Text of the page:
Stanley Robert McDougall, was an Australian recipient of the Victoria Cross, the highest award given to British and Commonwealth forces for gallantry in the face of the enemy. The son of the sawmiller John Henry McDougall, Susannah Ann McDougall, née Cate, McDougall was born on 23 July 1889 at Recherche Bay, where he was raised and educated. In civilian life, he was an amateur boxer, a blacksmith by trade, was considered an excellent horseman, an expert marksman, a competent bushman. Illness prevented him from enlisting in the Australian Imperial Force to fight in the First World War until 31 August 1915, he was 27 years old and a sergeant in the 47th Battalion, Australian Imperial Force when he performed the actions for which he was awarded the VC. On 28 March 1918 at Dernancourt, when an enemy attack succeeded in securing a foothold in the Allied line, McDougall charged the second wave single-handedly, killing seven men and capturing a machine-gun, which he turned on the attackers, routing them and causing many casualties.
He continued his attack until his ammunition ran out, when he seized a bayonet and charged again, killing three men and an officer. Using a Lewis gun, he killed many more of the enemy and made it possible for 33 prisoners to be taken, his prompt action halted the enemy's advance. The fighting ground where this took place was the location where his younger brother Wallace had been killed some nine months earlier. Eight days he repelled another enemy attack at the same spot, for which he was awarded the Military Medal. On 19 August 1918, he was invested with the Victoria Cross at Windsor Castle by King George V, he returned to Australia and was discharged on 15 December 1918. McDougall subsequently worked for the Tasmanian Forestry Department and became an inspector in charge of forests in the north-western part of Tasmania, he returned to London in 1956 for the celebration marking 100 years since the establishment of the Victoria Cross. He died on 7 July 1968 at Scottsdale and was survived by his wife Martha, whom he had married in 1926.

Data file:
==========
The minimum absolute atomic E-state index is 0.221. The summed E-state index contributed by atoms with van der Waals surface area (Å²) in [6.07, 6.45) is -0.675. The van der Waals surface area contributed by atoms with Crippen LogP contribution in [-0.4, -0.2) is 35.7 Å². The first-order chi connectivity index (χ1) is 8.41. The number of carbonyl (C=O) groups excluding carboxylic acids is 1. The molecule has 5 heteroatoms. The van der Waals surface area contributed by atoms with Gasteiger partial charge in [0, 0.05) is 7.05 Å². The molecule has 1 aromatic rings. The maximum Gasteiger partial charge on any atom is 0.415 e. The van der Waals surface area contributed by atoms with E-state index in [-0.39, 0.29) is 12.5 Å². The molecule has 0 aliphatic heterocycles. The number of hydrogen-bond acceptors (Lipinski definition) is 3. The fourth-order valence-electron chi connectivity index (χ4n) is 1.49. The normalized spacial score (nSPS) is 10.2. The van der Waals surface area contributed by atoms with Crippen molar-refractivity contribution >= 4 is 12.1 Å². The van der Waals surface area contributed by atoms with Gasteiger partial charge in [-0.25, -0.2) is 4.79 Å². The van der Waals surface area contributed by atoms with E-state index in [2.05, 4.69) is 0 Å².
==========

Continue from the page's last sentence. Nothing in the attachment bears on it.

He is buried at Canberra. A street in Canberra is named after him, his Victoria Cross is displayed at the Australian War Memorial. Forty-Five Australian Soldiers Have Won The Victoria Gross, The Herald, p.6. Tasmania's Heroes: Awards for Valour, N. G. Davies, 1918. J. G. Williams, "McDougall, Stanley Robert", Australian Dictionary of Biography, Volume 10, Melbourne University Press, 1986, p. 261. World War I Service Record: Stanley Robert McDougall World War I Service Record: Wallace Carlyle McDougall Australian War Memorial: Roll of Honour: Wallace Carlyle McDougall
Ecuador is scheduled to compete in the 2019 Pan American Games in Lima, Peru from July 26 to August 11, 2019. On 10 July 2019, the Ecuadorian National Olympic Committee named the team of 191 athletes competing in twenty eight sports. Weightlifter Tamara Salazar was named as the country's flag bearer during the opening ceremony; the Ecuadorian team consisted of 201 athletes, the largest team the country has sent to the Pan American Games. The following Ecuadorian competitors won medals at the games; the following is the list of number of competitors participating at the games per sport/discipline. Ecuador qualified a team of two badminton athletes. Men1 quotaWomen1 quota Ecuador qualified a full team of two bodybuilders. MenClassic bodybuildingWomenBikini fitness Ecuador qualified two women bowlers. Women2 quota Ecuador qualified six boxers. Ecuador qualified five equestrians. Ecuador qualified a men's team of 18 athletes. Ecuador qualified two female golfers. Ecuador qualified four modern pentathletes.
Men2 quotasWomen2 quotas Ecuador qualified four racquetball athletes. Men2 quotasWomen2 quotas Ecuador qualified six sport shooters. MenPistol – 1 quota Shotgun – 1 quotaWomenPistol – 2 quotas Rifle – 2 quotas Ecuador qualified seven surfers in the sport's debut at the Pan American Games. Ecuador qualified a full team of 12 weightlifters. Men6 quotasWomen6 quotas